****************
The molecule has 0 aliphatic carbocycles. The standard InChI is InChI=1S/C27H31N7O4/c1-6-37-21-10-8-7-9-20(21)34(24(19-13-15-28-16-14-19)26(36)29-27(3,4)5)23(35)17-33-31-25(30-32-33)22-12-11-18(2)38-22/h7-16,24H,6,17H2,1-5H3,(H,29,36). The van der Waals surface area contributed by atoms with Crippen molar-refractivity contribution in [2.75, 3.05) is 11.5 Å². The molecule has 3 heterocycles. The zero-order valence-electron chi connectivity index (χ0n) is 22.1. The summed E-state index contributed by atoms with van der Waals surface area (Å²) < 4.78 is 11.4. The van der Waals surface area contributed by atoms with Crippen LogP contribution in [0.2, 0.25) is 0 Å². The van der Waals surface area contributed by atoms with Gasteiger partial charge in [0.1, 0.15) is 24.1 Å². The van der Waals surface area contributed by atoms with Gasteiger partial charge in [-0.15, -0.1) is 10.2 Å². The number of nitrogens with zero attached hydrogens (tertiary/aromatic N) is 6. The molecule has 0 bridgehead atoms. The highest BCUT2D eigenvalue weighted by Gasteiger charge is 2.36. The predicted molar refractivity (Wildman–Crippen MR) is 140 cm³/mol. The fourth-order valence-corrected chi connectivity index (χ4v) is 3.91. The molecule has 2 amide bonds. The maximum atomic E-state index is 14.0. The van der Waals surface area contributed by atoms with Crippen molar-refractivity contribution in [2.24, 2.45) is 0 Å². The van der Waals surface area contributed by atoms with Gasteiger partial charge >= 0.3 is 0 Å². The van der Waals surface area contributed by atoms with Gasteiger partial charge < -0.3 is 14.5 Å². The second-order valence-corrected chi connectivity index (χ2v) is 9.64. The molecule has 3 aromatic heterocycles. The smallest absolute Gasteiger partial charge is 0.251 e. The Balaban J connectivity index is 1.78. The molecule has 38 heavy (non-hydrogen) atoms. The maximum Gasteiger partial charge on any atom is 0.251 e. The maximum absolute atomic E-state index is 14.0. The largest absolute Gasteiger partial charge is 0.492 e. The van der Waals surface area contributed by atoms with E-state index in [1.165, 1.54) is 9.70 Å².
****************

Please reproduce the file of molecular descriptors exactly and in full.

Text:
The molecule has 0 aliphatic carbocycles. The standard InChI is InChI=1S/C27H31N7O4/c1-6-37-21-10-8-7-9-20(21)34(24(19-13-15-28-16-14-19)26(36)29-27(3,4)5)23(35)17-33-31-25(30-32-33)22-12-11-18(2)38-22/h7-16,24H,6,17H2,1-5H3,(H,29,36). The van der Waals surface area contributed by atoms with Crippen molar-refractivity contribution in [2.75, 3.05) is 11.5 Å². The molecule has 3 heterocycles. The zero-order valence-electron chi connectivity index (χ0n) is 22.1. The summed E-state index contributed by atoms with van der Waals surface area (Å²) < 4.78 is 11.4. The van der Waals surface area contributed by atoms with Crippen LogP contribution in [0.2, 0.25) is 0 Å². The van der Waals surface area contributed by atoms with Gasteiger partial charge in [0.1, 0.15) is 24.1 Å². The van der Waals surface area contributed by atoms with Gasteiger partial charge in [-0.15, -0.1) is 10.2 Å². The number of nitrogens with zero attached hydrogens (tertiary/aromatic N) is 6. The molecule has 0 bridgehead atoms. The highest BCUT2D eigenvalue weighted by Gasteiger charge is 2.36. The predicted molar refractivity (Wildman–Crippen MR) is 140 cm³/mol. The fourth-order valence-corrected chi connectivity index (χ4v) is 3.91. The molecule has 2 amide bonds. The maximum atomic E-state index is 14.0. The van der Waals surface area contributed by atoms with Crippen molar-refractivity contribution in [2.24, 2.45) is 0 Å². The van der Waals surface area contributed by atoms with Gasteiger partial charge >= 0.3 is 0 Å². The van der Waals surface area contributed by atoms with Gasteiger partial charge < -0.3 is 14.5 Å². The second-order valence-corrected chi connectivity index (χ2v) is 9.64. The molecule has 3 aromatic heterocycles. The smallest absolute Gasteiger partial charge is 0.251 e. The Balaban J connectivity index is 1.78. The molecule has 38 heavy (non-hydrogen) atoms. The maximum Gasteiger partial charge on any atom is 0.251 e. The maximum absolute atomic E-state index is 14.0. The largest absolute Gasteiger partial charge is 0.492 e. The van der Waals surface area contributed by atoms with E-state index in [1.165, 1.54) is 9.70 Å².